Seasonal variations in asthma impact the upper respiratory tract microbiome
The risk of asthma exacerbation after respiratory illness is notably increased in the fall when a specific network of bacteria colonizes the upper respiratory tract.
When specific networks of bacteria are present in the upper respiratory tract microbiome during respiratory illness, especially during a fall, the risk of an exacerbation is increased in children with asthma, according to a study published in the journal Journal of Allergy and Clinical Immunology.
Susan V. Lynch, PhD, and colleagues also found that interactions between specific bacterial networks and host gene expression increased the risk of exacerbation. “The seasonal variation in asthma exacerbations, with a marked increase in incidence in the fall, is a well-described phenomenon,” says Dr. Lynch. “This may be due to the seasonal dynamics of the upper respiratory tract microbiota. We further considered that season-specific interactions between discrete groups of upper respiratory tract microbes and epithelial gene expression may increase the risk of asthma exacerbation following fall respiratory disease. .
The study evaluated nasal samples from children (ages 6-17) with exacerbation-prone asthma who participated in the Mechanisms Underlying Asthma Exacerbations Prevented and Persistent With Immune-based Therapy (MUPPITS-1) trial. . Specimens were collected at a baseline visit and within 3 days of the onset of any symptoms of upper respiratory disease. For pathological events, the patient was considered to have an exacerbation if systemic corticosteroids or hospitalization were required.
Respiratory diseases and asthma exacerbations showed seasonal trends
Among the 208 children with asthma enrolled in MUPPITS-1, there were 164 respiratory illnesses and 143 asthma exacerbations, both of which showed seasonal patterns, with the highest incidence during the fall-winter seasons. The bacterial composition of the nasal microbiota varied seasonally in baseline and respiratory disease samples. In the spring, an increase Moraxella taxa was observed, while in the fall there was an increase Staphylococcus species.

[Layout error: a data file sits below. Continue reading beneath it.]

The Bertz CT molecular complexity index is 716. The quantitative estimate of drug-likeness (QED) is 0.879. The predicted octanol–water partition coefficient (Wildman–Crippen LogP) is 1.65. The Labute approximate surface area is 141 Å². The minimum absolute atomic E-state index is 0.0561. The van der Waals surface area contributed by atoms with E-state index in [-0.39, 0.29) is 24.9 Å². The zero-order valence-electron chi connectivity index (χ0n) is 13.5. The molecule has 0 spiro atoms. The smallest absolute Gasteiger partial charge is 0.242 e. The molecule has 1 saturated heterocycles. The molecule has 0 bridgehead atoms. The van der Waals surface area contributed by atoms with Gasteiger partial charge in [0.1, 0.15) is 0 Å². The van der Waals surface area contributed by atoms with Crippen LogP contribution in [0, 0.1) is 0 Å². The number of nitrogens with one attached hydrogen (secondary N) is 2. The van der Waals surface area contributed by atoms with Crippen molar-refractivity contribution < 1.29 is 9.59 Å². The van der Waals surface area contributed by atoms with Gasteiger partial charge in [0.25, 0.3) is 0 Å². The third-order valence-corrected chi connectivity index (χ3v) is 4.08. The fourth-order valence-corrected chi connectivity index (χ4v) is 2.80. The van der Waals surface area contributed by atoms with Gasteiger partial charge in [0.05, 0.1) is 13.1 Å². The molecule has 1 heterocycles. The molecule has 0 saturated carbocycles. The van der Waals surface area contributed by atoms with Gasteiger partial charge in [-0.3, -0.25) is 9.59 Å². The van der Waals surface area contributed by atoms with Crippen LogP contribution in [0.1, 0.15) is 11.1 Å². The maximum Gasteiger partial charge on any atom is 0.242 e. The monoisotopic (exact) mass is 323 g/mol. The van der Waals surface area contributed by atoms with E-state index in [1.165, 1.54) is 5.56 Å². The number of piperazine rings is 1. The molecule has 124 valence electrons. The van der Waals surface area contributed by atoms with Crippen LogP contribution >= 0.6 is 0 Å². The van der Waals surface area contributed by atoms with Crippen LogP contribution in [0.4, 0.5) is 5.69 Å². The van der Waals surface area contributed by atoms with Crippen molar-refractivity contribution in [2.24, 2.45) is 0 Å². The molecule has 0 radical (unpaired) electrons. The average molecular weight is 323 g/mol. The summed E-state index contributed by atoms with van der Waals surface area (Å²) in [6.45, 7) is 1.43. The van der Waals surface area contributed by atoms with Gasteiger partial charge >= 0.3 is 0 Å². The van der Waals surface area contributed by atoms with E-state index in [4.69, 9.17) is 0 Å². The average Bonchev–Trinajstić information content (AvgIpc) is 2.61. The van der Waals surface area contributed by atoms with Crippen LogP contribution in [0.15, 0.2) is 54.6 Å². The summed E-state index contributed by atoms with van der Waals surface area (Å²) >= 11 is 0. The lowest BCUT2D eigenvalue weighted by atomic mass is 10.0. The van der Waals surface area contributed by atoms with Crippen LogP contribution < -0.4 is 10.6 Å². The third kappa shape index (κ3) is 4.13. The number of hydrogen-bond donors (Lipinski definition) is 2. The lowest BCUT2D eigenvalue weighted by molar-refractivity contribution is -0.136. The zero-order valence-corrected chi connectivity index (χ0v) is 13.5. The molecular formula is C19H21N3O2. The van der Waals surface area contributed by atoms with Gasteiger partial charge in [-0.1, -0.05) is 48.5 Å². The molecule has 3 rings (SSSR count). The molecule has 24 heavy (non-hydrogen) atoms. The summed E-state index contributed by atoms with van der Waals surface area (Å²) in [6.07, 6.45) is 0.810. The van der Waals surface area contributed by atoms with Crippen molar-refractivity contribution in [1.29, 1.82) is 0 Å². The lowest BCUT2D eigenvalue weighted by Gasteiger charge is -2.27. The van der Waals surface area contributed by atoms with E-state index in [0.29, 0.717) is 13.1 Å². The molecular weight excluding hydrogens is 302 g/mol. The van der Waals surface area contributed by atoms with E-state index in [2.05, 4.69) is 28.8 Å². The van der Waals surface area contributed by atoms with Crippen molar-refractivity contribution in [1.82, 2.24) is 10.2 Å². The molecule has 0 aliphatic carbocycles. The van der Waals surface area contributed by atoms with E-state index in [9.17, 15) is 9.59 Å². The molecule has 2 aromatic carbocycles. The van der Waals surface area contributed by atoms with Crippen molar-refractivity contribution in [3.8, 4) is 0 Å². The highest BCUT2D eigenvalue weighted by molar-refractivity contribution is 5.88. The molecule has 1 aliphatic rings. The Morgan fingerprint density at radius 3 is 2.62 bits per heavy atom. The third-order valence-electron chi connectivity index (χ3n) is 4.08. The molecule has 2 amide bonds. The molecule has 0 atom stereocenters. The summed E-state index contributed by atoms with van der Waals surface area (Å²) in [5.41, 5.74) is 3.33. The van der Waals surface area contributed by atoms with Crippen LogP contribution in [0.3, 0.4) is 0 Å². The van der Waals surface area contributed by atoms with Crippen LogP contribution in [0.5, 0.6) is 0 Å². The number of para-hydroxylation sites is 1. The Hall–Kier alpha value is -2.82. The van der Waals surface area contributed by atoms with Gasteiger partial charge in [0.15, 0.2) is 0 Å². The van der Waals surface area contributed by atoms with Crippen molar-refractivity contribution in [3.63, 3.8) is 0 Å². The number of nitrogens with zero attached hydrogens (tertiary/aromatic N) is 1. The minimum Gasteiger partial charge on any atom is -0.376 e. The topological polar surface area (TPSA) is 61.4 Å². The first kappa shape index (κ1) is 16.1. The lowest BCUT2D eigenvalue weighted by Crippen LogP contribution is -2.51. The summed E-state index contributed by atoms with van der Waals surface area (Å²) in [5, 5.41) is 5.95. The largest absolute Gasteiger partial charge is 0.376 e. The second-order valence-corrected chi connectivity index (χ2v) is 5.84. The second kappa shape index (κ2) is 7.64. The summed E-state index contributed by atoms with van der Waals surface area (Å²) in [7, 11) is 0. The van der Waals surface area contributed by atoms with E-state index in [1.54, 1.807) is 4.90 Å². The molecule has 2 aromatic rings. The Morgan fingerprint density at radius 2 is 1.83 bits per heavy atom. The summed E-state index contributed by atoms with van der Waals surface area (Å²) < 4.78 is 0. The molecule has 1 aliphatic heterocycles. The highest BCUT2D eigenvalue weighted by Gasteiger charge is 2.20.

Seasonal variation in fungal species was only found in disease samples, with enrichment for Malassezia and in the spring and for candidiasis and Cladosporium in autumn. Among disease samples, season-specific links to nasal microbiota, virus detection, and exacerbations were observed. During the fall, respiratory illnesses and subsequent exacerbations have been associated with members of the pathogenic bacterium Moraxella and Haemophilus, which were found to be enriched in patients with virus-positive respiratory disease and in those that progressed to exacerbations. Similar associations were not observed for other seasons. Additionally, neither baseline fungal composition nor disease was related to exacerbation risk.
“The airway microbiota is dynamic and exhibits seasonal dynamics,” says Dr. Lynch. “It is only when this aspect is taken into account in statistical models that the main microbial-host interactions related to the risk of asthma exacerbation following respiratory disease are discovered. Specifically, fall asthma exacerbations appear to be related to upper respiratory microbiota, while those experienced in other seasons appear to be due to other exposures. (Figure).”
Bacterial microbiota varied according to the age of the children
When examining the reference samples, the composition of the nasal bacterial microbiota differed by age. Older children had nasal enrichment of several Staphylococcus and Corynebacterium members, while younger children showed enrichment for Moraxella, Haemophilusand Allioococcus taxa. Bacterial composition of nasal microbiota at baseline was not correlated with time to respiratory illness, but was correlated with time to exacerbation.
Similarly, the fungal composition of the nasal microbiota varied with age. Malassezia taxon were associated with older children, whereas distinct members of Ascochyte, Malassezia, Cladosporiumand Verticillium were common in young children. Baseline fungal communities were not associated with time to first illness; however, the enrichment of Cladosporium operational taxonomic unit (OTU) 8 was associated with longer duration of respiratory disease.
“Our study shows that the risk of asthma exacerbation following respiratory disease is significantly increased in the fall when a specific network of co-associated bacteria, including Streptococcus and Hemophilus, colonizes the upper respiratory tract,” says Dr. Lynch. “This indicates that season-specific exposures can precipitate asthma exacerbations and that in the fall, bacterial colonization of the upper respiratory tract influences the risk of post-respiratory disease exacerbation in children aged school.”